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caption: The Tulalip Healing Lodge was one recipient of new DOJ grants. Residents of the program recently collaborated with instructor Monie Ordonia to produce this mural.
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The Tulalip Healing Lodge was one recipient of new DOJ grants. Residents of the program recently collaborated with instructor Monie Ordonia to produce this mural.
Credit: Photo by Monie Ordonia

NW tribes use DOJ grants to support teens, jail alternatives

Support for youth, and access to drug treatment for adults are some of the services that Northwest tribes want to expand.

They just got a big push to do just that.

Last month, the U.S. Justice Department awarded $8.5 million in grants to eight Northwest tribes. Half the tribes got funding to focus on healing and support for their teenagers. And that’s notable according to the U.S. Attorney for Western Washington, Nick Brown.

“In years past you did not see such a concerted effort to fund programs that were specifically around juveniles and teens,” he said.

These recipients include: the Confederated Tribes of the Chehalis Reservation; the Nooksack Tribe; the Port Gamble S’Klallam Tribe; the Puyallup Tribe; the Quinault Indian Nation; the Skokomish Tribe; the Squaxin Island Tribe; and the Tulalip Tribes.

Brown said a number of the grants also fund alternatives to the traditional criminal justice system.

“In many cases tribes have been ahead of the curve for the locals, and certainly ahead of the curve for the federal government,” he said.

The Port Gamble S’Klallam Tribe will use grant funding to expand “reentry services for previously incarcerated tribal members,” according to the DOJ. The Tulalip Tribes will expand and improve the “Healing Lodge for drug treatment.”

caption: Quinault Nation Chief Judge Leona Colegrove (left) celebrates a Wellness Court graduation with Samantha Windham in December 2021.
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Quinault Nation Chief Judge Leona Colegrove (left) celebrates a Wellness Court graduation with Samantha Windham in December 2021.
Credit: Photo courtesy of Larissa Williams.

The Quinault Indian Nation will receive $1.4 million to expand its “wellness courts,” which direct people with substance use disorder to treatment rather than jail.

Leona Colegrove is Chief Judge for the Quinault Nation and helped apply for those grants. She said she’s seen amazing personal transformations in the existing program, even from people who may not have expected to succeed at the outset.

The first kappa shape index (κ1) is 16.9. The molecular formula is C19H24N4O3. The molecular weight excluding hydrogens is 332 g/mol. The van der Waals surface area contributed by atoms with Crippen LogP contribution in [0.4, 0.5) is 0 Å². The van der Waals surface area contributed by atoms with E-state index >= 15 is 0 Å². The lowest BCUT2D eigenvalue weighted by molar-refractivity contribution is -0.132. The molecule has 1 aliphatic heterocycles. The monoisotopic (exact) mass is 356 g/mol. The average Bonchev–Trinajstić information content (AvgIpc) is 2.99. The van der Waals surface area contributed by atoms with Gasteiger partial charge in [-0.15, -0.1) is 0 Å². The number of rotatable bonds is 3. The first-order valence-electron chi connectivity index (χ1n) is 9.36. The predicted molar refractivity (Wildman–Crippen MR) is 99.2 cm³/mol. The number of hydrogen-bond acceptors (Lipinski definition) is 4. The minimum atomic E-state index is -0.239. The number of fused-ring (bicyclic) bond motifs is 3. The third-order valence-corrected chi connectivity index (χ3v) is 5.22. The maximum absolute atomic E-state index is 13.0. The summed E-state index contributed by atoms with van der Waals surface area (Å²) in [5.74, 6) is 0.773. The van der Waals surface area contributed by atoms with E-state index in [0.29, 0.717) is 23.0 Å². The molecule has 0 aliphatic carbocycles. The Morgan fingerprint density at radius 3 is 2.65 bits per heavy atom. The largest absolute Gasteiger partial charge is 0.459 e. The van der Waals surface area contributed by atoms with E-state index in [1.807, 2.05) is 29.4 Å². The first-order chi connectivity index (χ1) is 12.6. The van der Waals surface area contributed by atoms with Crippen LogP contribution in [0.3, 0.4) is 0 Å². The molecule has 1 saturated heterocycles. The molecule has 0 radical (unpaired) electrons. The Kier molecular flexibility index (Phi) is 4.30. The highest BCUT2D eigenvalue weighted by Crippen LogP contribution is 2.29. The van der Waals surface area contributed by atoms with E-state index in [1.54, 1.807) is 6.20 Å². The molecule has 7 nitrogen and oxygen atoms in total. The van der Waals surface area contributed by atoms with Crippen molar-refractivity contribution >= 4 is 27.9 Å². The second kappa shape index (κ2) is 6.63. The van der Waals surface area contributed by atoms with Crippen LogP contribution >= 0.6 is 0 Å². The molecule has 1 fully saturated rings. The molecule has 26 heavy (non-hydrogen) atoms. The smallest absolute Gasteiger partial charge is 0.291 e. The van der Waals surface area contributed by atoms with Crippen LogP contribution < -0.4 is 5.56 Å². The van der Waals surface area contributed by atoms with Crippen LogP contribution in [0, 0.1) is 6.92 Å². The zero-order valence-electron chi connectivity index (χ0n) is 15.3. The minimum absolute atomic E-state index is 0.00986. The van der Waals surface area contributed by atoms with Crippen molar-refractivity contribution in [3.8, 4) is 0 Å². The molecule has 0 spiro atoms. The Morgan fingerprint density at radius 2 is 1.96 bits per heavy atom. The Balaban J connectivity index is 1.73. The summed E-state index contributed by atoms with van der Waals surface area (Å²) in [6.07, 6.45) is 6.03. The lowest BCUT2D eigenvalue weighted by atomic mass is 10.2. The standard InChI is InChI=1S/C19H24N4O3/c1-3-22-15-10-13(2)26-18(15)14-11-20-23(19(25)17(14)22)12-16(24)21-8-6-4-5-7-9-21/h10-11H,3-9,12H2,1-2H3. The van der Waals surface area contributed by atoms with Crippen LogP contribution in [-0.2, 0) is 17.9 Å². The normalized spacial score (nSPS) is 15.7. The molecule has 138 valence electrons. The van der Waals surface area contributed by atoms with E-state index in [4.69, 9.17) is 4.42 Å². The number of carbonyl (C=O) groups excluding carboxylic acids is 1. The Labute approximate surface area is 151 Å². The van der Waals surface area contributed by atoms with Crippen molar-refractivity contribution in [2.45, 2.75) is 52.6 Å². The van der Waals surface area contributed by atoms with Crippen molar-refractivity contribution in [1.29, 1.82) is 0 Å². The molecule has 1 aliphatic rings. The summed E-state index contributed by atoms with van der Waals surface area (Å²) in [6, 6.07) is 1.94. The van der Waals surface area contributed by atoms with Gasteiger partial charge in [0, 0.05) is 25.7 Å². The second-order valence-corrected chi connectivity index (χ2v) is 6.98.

Colgrove said it's rewarding to see some of the participants "for the first time ever, be sober for an extensive period of time, take on jobs, do community service, help community members, go get an elk for an elder … become a viable community member for the first time in their lives."

"If I could just develop all wellness courts across the world that’s all I would do, it’s that amazing," Colegrove added. "And just so that you know, I’m not a bleeding heart; most people will tell you I’m a complete hard ass." She added, "But I believe that people can change, given the right resources and services."

Colegrove said the grant will help launch planning efforts for the Quinault Nation to create “wellness courts” focused on teens who are absent from school, a problem she has tried to grapple with since joining the tribal court on a permanent basis last spring.

“When kids aren’t going to school there’s a reason for it, there are underlying reasons for it. Kids are going hungry, there’s problems in the home. We need to figure out what those are,” she said. The goal of the grant is to keep young people in school, and away from encounters with police.

Colegrove said she also plans to establish a “wellness court” to serve families whose children are at risk of being placed in foster care. She said she currently operates one in her other job, as chief judge for the Hoopa Valley Tribal Court in California. She said it’s an alternative to so-called “dependency cases” where children are removed from their parents and the case is overseen by child welfare caseworkers. Colegrove called that a “broken, horrible system” that makes it difficult for families to be reunited.

In Family Wellness Court, she said: “you have a structure where the parent is generally able to keep their child with them because the monitoring is so much better. The court sees the family once a week as opposed to every six months. Not only is the caseworker at court, the therapist is there, the mom is there, the grandma is there.”

That, along with medical records and the results of drug tests.

“Any question that the judge wants answered, somebody is there to answer it. Nothing can happen without the judge knowing,” Colegrove said. “Every week the judge is able to give the parent praises for the clean drug test and parenting classes that got done. Or swiftly take action if the parent didn’t do X, Y or Z.”